Film Review: Dominic Cooper Comes Of Age In The Devil's Double, Chilling Drama Of Uday Hussain's Decoy
The Devil's Double
Starring:Dominic Cooper, Ludivine Sagnier
Director: Lee Tamahori
If, like me, you have a perception of Dominic Cooper as a slightly slippery ladies' man - the greased-up groom in Mamma Mia, Keira Knightley's simpering lover in The Duchess, the posturing boulevardier helping lead Carey Mulligan astray in An Education - it may be time for a rethink.
In The Devil's Double, he takes on the twin-role of Saddam Hussein's son Uday, as well as Latif Yahia, the uncannily similar-looking man forcibly plucked for the job of body double - one that becomes more and more challenging, not only when attempts are made on his life whenever he dons the sunglasses and dentures that make his transformation complete, but also when he is forced to witness and sometimes participate in Uday's tyrannical pastimes.
'Self-indulgent' does not begin to describe sadistic party-boy Uday's depicted crimes, whether pulling schoolgirls from the street, raping a bride on her wedding day or eviscerating one of his father's aides after a perceived slight.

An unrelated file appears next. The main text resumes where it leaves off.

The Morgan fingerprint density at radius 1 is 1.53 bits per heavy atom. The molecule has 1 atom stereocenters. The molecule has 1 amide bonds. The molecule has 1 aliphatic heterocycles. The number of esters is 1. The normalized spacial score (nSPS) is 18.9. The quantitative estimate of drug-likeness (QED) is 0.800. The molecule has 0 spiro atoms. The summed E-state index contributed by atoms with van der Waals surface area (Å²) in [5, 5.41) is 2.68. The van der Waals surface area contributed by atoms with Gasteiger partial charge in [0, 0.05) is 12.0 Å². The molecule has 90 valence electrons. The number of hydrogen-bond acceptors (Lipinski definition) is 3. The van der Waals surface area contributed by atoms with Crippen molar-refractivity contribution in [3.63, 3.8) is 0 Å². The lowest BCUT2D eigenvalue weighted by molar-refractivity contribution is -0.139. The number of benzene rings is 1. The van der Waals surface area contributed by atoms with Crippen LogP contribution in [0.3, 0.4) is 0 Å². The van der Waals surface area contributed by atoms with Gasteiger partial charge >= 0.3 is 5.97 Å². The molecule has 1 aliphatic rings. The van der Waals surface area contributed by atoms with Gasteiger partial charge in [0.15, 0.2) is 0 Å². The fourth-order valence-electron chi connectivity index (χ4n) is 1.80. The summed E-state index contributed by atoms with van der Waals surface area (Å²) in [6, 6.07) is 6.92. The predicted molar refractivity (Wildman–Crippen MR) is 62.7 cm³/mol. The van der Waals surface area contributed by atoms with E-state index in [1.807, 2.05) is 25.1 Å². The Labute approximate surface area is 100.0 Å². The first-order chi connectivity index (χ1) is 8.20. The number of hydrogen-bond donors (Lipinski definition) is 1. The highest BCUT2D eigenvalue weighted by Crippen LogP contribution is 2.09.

The story rips along like the best of docu-fiction, depicting news events already recognisable to the viewer - in this case Iraq's annexing of Kuwait - but with a dramatic personal prism through which to regard them afresh. The Arabic sunlight, palm trees, swimming pools and parties do little to disguise the tyrannical circumstances in which Iraqi citizens found themselves under Saddam's rule, where stakes were immeasurably high for anyone in his inner circle, survival depending on Uday and his entourage's psychotic whim, and one of his many women resigned to the fact she had no escape - she reflects "he chose me".
But the film is ultimately always going to flourish or fail on the performance of Cooper, whose track record as above makes this performance all the more surprising. Sure, his brown-eyed, olive-hued looks give him a head start in playing both Uday and Latif, but his real triumph lies in differentiating between the characters so thoroughly and subtly, you actually forget he is playing both. The double role becomes no Parent-Trap spot-the-join film-editing stunt.
Instead, it's a casting necessity to make us actually start to view Uday's evil through the calmer eyes of Latif, plus Latif's own self-disgust that he, by a fluke of similar cheekbones, has come to be so associated with this psychotic creature, and risk losing his own identity altogether.
If anything, the film tires only when the story separates the pair, but Cooper remains consistent throughout. In this film, he takes a big step on the ladder to prominence as a leading acting talent, with the presence to match. Twice over.
(The Devil's Double is at cinemas from next Wednesday 10 August)